17 Years Later

Yesterday entailed more invisible progress on Comic Mystery #1. I went back into what I’d written for Chapter Four, found what I thought was a good stopping place for it, and put in a page break. Then I set up Chapter Five and set about the task of rewriting the five or so pages that were previously a part of the chapter that didn’t want to end.

The end result – a page count that didn’t change from what went before, what with all the cutting and pasting, the new material, and the just plain cutting. My progress now looks horrible, but it is being made. It’s all a part of the process. I’m hoping to see some real progress on the page count tonight – unless my daughter comes home from school and announces that tonight is a band concert she forgot to tell us about. She’s almost 16 and wouldn’t do that – would she?

And here is something that is funny, fascinating and bizarre all at the same time. File this under A Death of Honor: 17 Years Later.

I don’t know if there’s a renaissance of the book bubbling up out there or what. First came this recommendation from the Science Fiction Museum and Hall of Fame. Now I’ve found two reviews of ADOH out there in blogland. Both are well-written and well-thought-out, but what’s really interesting is that both were posted last week – within a day of each other – and they are polar opposites.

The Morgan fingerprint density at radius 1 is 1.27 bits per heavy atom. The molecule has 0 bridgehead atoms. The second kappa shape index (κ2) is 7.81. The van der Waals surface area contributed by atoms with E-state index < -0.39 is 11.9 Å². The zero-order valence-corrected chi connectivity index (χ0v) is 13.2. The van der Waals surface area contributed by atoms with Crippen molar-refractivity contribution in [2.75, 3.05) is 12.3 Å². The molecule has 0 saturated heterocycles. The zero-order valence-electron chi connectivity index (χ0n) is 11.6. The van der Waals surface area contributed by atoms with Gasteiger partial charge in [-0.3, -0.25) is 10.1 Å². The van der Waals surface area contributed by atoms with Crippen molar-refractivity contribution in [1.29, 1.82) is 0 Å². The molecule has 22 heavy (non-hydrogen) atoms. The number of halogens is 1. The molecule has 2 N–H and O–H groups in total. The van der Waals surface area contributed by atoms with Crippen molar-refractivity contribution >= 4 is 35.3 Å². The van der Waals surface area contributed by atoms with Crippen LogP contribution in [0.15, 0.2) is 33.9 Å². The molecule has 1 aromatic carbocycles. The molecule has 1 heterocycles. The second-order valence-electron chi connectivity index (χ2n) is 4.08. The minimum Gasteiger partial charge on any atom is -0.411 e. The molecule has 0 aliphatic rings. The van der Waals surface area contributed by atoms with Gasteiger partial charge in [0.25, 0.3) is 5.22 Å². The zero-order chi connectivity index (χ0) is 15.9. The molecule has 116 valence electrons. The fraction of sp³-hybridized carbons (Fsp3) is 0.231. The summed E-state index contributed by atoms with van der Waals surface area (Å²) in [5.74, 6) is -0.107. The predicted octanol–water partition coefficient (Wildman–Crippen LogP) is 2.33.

The review on Mr. Flinn’s Antequated Space Age Library is the kind of positive review that authors live for – the kind that gives a nice egoboo, even seventeen years after the fact. The only thing Mr. Flinn didn’t like was the SFBC edition’s cover – but he’s in line behind me on that.

The analysis from Musings from Brian J. Noggle is not flattering, but worse has been said about ADOH. The good news is that I found parts of it laugh-out-loud funny – not because I thought Mr. Noggle was being ludicrous, but because of the style in which it’s written.

Noggle also makes a couple of interesting observations. First, he rightly (and wittily) points out the obvious connection the book has to Casablanca (I’ve never denied this – I always called the book “Casablanca meets The Andromeda Strain“). He found ADOH slow and plodding, which was my view of the book even while writing it – I saw it as more of an atmosphere piece than anything else. He also says this in conclusion:

However, it’s an interesting and heartening bit of historical perspective into the fictional nightmares projected from current events that are now history. I mean, encircled by the Soviets, with even Mexico against us, and nary a Wolverine in sight? How strangely inspiring that our own current dark times might be so suddenly resolved, all of our worst fears overturned by resolution and confrontation of danger.

I’m glad things turned out that way too, Brian. It’s well worth the book being, for all intents and purposes, obsolete.

NP – iTunes Shuffle Play (Mike Oldfield, “Tubular Bells, Part II“)

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